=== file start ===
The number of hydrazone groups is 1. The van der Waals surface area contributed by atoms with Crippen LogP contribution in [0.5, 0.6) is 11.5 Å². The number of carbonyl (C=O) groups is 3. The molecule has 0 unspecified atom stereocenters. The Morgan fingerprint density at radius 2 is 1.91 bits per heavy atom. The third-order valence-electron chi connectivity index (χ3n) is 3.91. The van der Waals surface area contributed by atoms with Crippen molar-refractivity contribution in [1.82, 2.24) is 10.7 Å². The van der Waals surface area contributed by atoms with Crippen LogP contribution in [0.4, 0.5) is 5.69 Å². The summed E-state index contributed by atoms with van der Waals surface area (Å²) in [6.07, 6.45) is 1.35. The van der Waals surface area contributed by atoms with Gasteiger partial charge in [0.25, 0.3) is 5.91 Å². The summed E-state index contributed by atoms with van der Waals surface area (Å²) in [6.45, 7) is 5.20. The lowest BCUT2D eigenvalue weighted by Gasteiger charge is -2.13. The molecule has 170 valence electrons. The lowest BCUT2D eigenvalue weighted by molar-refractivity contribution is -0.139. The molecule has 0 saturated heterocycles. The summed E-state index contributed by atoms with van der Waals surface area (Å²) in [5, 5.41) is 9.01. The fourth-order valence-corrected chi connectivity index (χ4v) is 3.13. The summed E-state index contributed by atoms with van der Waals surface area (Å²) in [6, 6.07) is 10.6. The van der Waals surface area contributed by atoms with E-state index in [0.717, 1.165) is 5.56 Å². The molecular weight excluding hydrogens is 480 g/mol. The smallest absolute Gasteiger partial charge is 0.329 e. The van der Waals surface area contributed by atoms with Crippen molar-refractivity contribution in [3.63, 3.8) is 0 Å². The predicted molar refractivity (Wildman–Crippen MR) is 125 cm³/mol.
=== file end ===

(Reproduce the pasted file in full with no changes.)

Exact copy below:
The number of hydrazone groups is 1. The van der Waals surface area contributed by atoms with Crippen LogP contribution in [0.5, 0.6) is 11.5 Å². The number of carbonyl (C=O) groups is 3. The molecule has 0 unspecified atom stereocenters. The Morgan fingerprint density at radius 2 is 1.91 bits per heavy atom. The third-order valence-electron chi connectivity index (χ3n) is 3.91. The van der Waals surface area contributed by atoms with Crippen molar-refractivity contribution in [1.82, 2.24) is 10.7 Å². The van der Waals surface area contributed by atoms with Crippen LogP contribution in [0.4, 0.5) is 5.69 Å². The summed E-state index contributed by atoms with van der Waals surface area (Å²) in [6.07, 6.45) is 1.35. The van der Waals surface area contributed by atoms with Gasteiger partial charge in [0.25, 0.3) is 5.91 Å². The summed E-state index contributed by atoms with van der Waals surface area (Å²) in [6.45, 7) is 5.20. The lowest BCUT2D eigenvalue weighted by Gasteiger charge is -2.13. The molecule has 170 valence electrons. The lowest BCUT2D eigenvalue weighted by molar-refractivity contribution is -0.139. The molecule has 0 saturated heterocycles. The summed E-state index contributed by atoms with van der Waals surface area (Å²) in [5, 5.41) is 9.01. The fourth-order valence-corrected chi connectivity index (χ4v) is 3.13. The summed E-state index contributed by atoms with van der Waals surface area (Å²) in [6, 6.07) is 10.6. The van der Waals surface area contributed by atoms with E-state index in [0.717, 1.165) is 5.56 Å². The molecular weight excluding hydrogens is 480 g/mol. The smallest absolute Gasteiger partial charge is 0.329 e. The van der Waals surface area contributed by atoms with Crippen molar-refractivity contribution in [3.63, 3.8) is 0 Å². The predicted molar refractivity (Wildman–Crippen MR) is 125 cm³/mol.